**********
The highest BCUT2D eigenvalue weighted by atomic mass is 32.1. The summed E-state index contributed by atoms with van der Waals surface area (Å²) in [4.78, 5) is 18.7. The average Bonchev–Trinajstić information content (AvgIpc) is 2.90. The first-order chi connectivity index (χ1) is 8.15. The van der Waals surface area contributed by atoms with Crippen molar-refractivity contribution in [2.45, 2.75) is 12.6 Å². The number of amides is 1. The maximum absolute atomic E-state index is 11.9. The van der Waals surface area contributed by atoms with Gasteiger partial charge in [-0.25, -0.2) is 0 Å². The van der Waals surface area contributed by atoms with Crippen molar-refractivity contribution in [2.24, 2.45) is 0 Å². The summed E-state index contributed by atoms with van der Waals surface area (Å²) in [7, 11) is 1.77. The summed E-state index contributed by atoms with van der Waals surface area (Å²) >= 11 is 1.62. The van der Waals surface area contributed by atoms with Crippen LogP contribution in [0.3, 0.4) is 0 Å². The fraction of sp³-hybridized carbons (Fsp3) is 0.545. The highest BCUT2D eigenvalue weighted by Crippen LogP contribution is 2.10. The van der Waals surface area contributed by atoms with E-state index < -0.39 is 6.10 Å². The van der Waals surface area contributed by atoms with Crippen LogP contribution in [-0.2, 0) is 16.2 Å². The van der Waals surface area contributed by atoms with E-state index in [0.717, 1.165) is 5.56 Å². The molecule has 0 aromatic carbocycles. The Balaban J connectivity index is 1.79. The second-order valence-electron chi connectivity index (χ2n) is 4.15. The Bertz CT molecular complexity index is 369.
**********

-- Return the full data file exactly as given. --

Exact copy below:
The highest BCUT2D eigenvalue weighted by atomic mass is 32.1. The summed E-state index contributed by atoms with van der Waals surface area (Å²) in [4.78, 5) is 18.7. The average Bonchev–Trinajstić information content (AvgIpc) is 2.90. The first-order chi connectivity index (χ1) is 8.15. The van der Waals surface area contributed by atoms with Crippen molar-refractivity contribution in [2.45, 2.75) is 12.6 Å². The number of amides is 1. The maximum absolute atomic E-state index is 11.9. The van der Waals surface area contributed by atoms with Gasteiger partial charge in [-0.25, -0.2) is 0 Å². The van der Waals surface area contributed by atoms with Crippen molar-refractivity contribution in [2.24, 2.45) is 0 Å². The summed E-state index contributed by atoms with van der Waals surface area (Å²) in [7, 11) is 1.77. The summed E-state index contributed by atoms with van der Waals surface area (Å²) >= 11 is 1.62. The van der Waals surface area contributed by atoms with Crippen LogP contribution in [0.3, 0.4) is 0 Å². The fraction of sp³-hybridized carbons (Fsp3) is 0.545. The highest BCUT2D eigenvalue weighted by Crippen LogP contribution is 2.10. The van der Waals surface area contributed by atoms with E-state index < -0.39 is 6.10 Å². The van der Waals surface area contributed by atoms with Crippen LogP contribution in [-0.2, 0) is 16.2 Å². The van der Waals surface area contributed by atoms with E-state index in [0.717, 1.165) is 5.56 Å². The molecule has 0 aromatic carbocycles. The Balaban J connectivity index is 1.79. The second-order valence-electron chi connectivity index (χ2n) is 4.15. The Bertz CT molecular complexity index is 369.